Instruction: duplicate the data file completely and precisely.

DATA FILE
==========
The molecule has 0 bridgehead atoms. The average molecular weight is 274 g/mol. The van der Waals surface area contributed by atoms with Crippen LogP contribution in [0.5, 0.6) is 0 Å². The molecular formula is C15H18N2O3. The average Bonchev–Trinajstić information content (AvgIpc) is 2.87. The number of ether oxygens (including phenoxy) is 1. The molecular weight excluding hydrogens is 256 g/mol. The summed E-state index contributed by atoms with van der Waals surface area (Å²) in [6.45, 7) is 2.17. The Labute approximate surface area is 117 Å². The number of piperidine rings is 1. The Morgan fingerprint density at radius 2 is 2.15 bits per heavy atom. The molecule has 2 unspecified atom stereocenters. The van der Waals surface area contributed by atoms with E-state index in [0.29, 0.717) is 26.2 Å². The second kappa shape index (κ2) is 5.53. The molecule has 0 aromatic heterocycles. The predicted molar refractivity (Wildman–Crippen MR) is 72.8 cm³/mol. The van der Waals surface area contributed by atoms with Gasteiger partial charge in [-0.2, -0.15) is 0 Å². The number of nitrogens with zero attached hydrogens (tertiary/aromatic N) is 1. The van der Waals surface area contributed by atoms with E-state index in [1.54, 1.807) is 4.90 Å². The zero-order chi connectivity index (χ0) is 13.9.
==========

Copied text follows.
The molecule has 0 bridgehead atoms. The average molecular weight is 274 g/mol. The van der Waals surface area contributed by atoms with Crippen LogP contribution in [0.5, 0.6) is 0 Å². The molecular formula is C15H18N2O3. The average Bonchev–Trinajstić information content (AvgIpc) is 2.87. The number of ether oxygens (including phenoxy) is 1. The molecular weight excluding hydrogens is 256 g/mol. The summed E-state index contributed by atoms with van der Waals surface area (Å²) in [6.45, 7) is 2.17. The Labute approximate surface area is 117 Å². The number of piperidine rings is 1. The Morgan fingerprint density at radius 2 is 2.15 bits per heavy atom. The molecule has 2 unspecified atom stereocenters. The van der Waals surface area contributed by atoms with E-state index in [0.29, 0.717) is 26.2 Å². The second kappa shape index (κ2) is 5.53. The molecule has 0 aromatic heterocycles. The predicted molar refractivity (Wildman–Crippen MR) is 72.8 cm³/mol. The van der Waals surface area contributed by atoms with Gasteiger partial charge in [-0.2, -0.15) is 0 Å². The number of nitrogens with zero attached hydrogens (tertiary/aromatic N) is 1. The van der Waals surface area contributed by atoms with E-state index in [1.54, 1.807) is 4.90 Å². The zero-order chi connectivity index (χ0) is 13.9.